Rainy Day Scavenger Hunt | Seventh Generation
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Rainy Day Scavenger Hunt

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Author: Alexandra Pecci

April showers might bring May flowers, but they can also bring antsy, cooped-up kids who are eager to break free from the house after a long snowy winter. Although outdoor puddle jumping is always fun, a drier option is an indoor scavenger hunt, which allows your little ones to follow clues throughout the house to find something fun.

The clues can lead kids to easy-to-find spots that most everyone likely has in their house: The fridge, a window, a crayon box, under a pillow, on a bed, etc. The hunt could end with a fun snack or an already-set-up board game or art project.

Scavenger hunts are also fun ways to sneak in some learning, since they encourage reading, problem solving, and working together. And as much as I'd love to give hints, I try to resist the urge to help my daughter Chloe figure out the clues, at least for a while. She usually can work them out for herself, and when she does, she's thrilled, proud, and even more excited to discover the next one.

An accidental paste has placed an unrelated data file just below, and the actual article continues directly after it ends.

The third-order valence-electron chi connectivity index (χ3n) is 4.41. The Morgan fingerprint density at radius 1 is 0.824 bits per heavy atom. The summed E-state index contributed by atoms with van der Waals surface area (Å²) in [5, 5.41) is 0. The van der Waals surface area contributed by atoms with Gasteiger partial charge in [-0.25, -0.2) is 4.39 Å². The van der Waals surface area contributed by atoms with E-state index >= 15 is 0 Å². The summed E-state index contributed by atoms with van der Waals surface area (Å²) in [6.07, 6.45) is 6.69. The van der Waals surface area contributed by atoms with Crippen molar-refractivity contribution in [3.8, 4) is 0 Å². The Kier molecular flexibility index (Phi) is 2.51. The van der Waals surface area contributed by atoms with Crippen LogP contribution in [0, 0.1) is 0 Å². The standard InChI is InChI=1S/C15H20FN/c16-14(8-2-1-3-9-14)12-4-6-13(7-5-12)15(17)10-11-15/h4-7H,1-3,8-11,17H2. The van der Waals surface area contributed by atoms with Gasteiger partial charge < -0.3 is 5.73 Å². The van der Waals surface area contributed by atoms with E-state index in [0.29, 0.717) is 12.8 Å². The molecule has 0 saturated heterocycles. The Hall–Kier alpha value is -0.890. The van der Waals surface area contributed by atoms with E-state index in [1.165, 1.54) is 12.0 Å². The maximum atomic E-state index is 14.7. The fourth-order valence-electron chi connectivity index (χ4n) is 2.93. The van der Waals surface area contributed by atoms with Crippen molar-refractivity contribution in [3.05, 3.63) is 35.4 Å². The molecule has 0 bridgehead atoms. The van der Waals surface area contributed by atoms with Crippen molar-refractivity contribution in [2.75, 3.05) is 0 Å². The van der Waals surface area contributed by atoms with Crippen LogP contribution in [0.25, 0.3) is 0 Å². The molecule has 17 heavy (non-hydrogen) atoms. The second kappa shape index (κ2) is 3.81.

Not everyone is a poet, so the clues don't have to rhyme (but it's fun when they do!). And they certainly don't need to be fancy or elaborate.

Here are a few ideas to get you started:

Eggs, cheese, and milk, oh my!
So much food in me you'll find
But wear your hat and mittens.
I'm cold inside!
(This clue leads to the refrigerator)

Every night you rest your head
on me in your bed.
Look underneath to find a clue;
then see you later for a snooze!
(This clue leads to the child's pillow)

You can see right through me
but I don't mind,
Take a peak to look outside.
(This clue leads to a window)

In this box filled with colors
you'll find the next clue;
To make a picture,
don't forget paper, too!
(This clue leads to a crayon or craft box)

What are some of your family's favorite rainy day activities?

About Alexandra Pecci
Alex is a freelance lifestyle writer and sometimes-blogger at http://burningdownmykitchen.blogspot.com/. She loves spending time with her husband and four-year-old daughter, who are always willing to sample her kitchen successes (homemade taco seasoning) and failures (homemade mozzarella). She also loves to write, travel, cook, eat, and laugh loudly with friends.

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